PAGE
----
Part II: Gluing the Damned Paper

by Lisa      

       It should be an Olympic event to wrestle a 45 x 62 inch piece of watercolor paper with a mind of its own. I let it sit for days (see my last post) under the weight of books, and yes, I did think to put it face down away from its curl. I carefully began removing the books fearing the worst, and as soon as the last book came off it snapped back into position and laughed at me. I made the executive decision that I would apply the glue directly to the 1/2 ” gatorboard since I clearly was not going to get any cooperation from the paper.

The spreading of the glue–the building of the pyramids. Here are the tips for anyone crazy enough to want to do the same thing:

1. Make sure you have energy bars on hand.

2. Make sure you have a towel to wipe sweat since you must turn the air off so that the glue does not dry before you get it spread on such a large surface area.

3. Make sure you are not mad at your husband that day. You will need his help.

4. Make sure you buy the LARGE container of glue so you can avoid a heart attack when you have finished the small one and only half the board is covered.

5. Listen to your husband when he tells you to get the trowels with teeth instead of flat edges. Chances are he knows more about these things.

6. Don’t get too mad at him (refer to step 3) when you return with the toothy trowels and he tells you you should have gotten the ones with the shallower teeth rather that the deeper teeth since the deeper ones consume FAR more glue (refer to step 4).

7. Work fast and furious to get the entire surface covered without a spec of the original acidic gatorboard showing through and threatening to cause a big yellow acid mark on your drawing that you have worked SO hard for. (Never-mind the drawing itself. The prep is the hard part.)

8. Find your rolling device BEFORE you even start the project because you will immediately use it to commence rolling FROM THE CENTER. Eat an energy bar first.

9. Have a bucket of water on hand in which to rinse your glue laden paws so that it does not end up all over the obstinate roll of paper that you must then force onto the glue surface.

10. Make sure that your husband has a metal fabrication business directly next door, and two burly welders who can hoist a piece of sheet metal large enough to cover your paper once (and if) you get it laid down, so that it will distribute the weight of the books you will then pile on top.

11. When the last books are placed, call it a day, and go chug your favorite beer (right now that happens to be Corona with lemon thank you.)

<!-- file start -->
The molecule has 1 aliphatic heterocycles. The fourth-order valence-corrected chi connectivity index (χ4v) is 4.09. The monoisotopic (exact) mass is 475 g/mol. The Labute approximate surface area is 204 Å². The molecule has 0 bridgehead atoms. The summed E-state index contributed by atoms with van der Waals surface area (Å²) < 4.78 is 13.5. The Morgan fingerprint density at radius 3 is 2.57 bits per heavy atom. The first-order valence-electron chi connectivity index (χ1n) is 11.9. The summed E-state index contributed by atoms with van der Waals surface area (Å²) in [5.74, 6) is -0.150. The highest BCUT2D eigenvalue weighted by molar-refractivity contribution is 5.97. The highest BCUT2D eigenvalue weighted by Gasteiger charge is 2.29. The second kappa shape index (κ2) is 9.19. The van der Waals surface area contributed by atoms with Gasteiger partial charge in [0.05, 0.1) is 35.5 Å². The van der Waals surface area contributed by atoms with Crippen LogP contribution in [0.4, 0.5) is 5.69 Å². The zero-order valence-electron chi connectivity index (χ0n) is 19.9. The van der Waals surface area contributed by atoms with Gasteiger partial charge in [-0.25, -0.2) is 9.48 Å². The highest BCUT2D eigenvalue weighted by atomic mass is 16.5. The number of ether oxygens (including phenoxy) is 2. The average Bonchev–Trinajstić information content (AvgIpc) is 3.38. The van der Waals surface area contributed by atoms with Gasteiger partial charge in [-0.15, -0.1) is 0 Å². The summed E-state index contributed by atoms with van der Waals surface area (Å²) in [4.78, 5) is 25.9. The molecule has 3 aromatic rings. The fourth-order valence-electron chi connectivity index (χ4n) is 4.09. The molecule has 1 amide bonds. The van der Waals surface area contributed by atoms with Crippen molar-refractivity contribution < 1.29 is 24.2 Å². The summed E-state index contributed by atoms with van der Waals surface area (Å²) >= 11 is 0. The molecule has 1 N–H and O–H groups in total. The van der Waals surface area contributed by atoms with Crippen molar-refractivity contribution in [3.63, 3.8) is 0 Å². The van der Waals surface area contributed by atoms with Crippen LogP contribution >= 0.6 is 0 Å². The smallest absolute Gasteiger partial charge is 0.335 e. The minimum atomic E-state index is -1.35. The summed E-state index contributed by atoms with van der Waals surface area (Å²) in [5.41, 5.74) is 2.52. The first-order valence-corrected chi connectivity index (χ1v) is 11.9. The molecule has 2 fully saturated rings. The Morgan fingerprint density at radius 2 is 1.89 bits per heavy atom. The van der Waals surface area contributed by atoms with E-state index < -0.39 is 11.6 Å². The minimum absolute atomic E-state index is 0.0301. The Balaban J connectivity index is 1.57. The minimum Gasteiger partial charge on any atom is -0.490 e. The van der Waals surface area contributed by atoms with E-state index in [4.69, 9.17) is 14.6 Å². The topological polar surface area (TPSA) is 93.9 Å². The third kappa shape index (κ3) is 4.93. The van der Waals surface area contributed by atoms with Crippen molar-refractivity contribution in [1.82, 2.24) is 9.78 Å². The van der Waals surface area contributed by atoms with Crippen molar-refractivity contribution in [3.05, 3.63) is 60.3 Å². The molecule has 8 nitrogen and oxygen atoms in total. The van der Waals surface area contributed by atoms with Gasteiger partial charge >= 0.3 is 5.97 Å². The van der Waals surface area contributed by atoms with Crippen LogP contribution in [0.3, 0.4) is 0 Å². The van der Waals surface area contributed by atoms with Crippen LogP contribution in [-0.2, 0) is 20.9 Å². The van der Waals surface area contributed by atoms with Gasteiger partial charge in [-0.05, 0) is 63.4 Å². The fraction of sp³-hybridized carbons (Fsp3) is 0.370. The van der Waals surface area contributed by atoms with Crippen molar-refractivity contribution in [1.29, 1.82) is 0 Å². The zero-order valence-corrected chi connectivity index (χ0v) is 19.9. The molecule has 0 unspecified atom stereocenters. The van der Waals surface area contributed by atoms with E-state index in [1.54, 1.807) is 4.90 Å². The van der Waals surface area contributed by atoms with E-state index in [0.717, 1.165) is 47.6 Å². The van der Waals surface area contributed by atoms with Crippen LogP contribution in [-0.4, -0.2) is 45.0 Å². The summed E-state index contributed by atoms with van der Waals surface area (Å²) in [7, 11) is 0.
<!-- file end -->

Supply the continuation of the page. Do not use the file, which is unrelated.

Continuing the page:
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7 Responses to Part II: Gluing the Damned Paper

  1. Hi Lisa..
    I’m curious… WHY are you trying to glue watercolor paper to gator board????
    I look forward to seeing another great painting but didn’t know that you also use watercolor. Hope your summer has been going well.

  2. lbtowers says:

    Marian, refer to my post before this one. It is highlighted in this post for easy access.

    Hope you are doing well also, and painting up a storm.

    Storm. Boy could I use a good storm here in obnoxiously sunny California. Next time it rains here, I am going to go stand outside with my arms outstretched and let rain soak into every pore of my skin.

  3. All good advice… esp. #3.

    Reading this about the wc paper makes me glad I’m an oil painter. But I guess now that you have that huge roll of paper you have to do something with it. Maybe you can sell it on eBay.

  4. Nava says:

    Not that I do not fully appreciate all these tips, and I do stand in awe towards your efforts for the sake of art, but – – – next time, rather than use glue (and have to be nice to your husband, which may be the most painful part of it all), how about using a stapler? That’s how we usually stretch our watercolor paper, and it works fine.

    Hmm, unless you want to paint all the way to the edge and keep the wedges – in which case, I guess you’ll need those trowels and energy bars and Corona. With lemon.

  5. lbtowers says:

    Oh NOW you tell me about the staple gun.

  6. Pingback: Gluing Update « On Painting

  7. JA says:

    I am about to try the same thing (on a smaller scale) so was so happy to come across your great blog. I have been trying to find a way to mount some already painted arches watercolor paper to board and have had problems with the board warping. I tested acid free foam core with watercolor paper glue to the top and had terrible warping. Then I tested watercolor paper glue to both side to counteract each other, still warping (these have been weighted down with books and sandbags for 24 hours). My next test was with 6 ply mat board, same tests, less warping but still warping. I was about to lose my mind, then a friend told me that gator board would NOT warp, but was acidic. I can deal with the acidic, SO, my big question is, did your gator board warp after the glue dried and you removed the weight (please say no warping)? I am going to go out and get some and test it, but thought I would check with someone who has already been around this block.

    Hope you are checking replies to this older blogpost.


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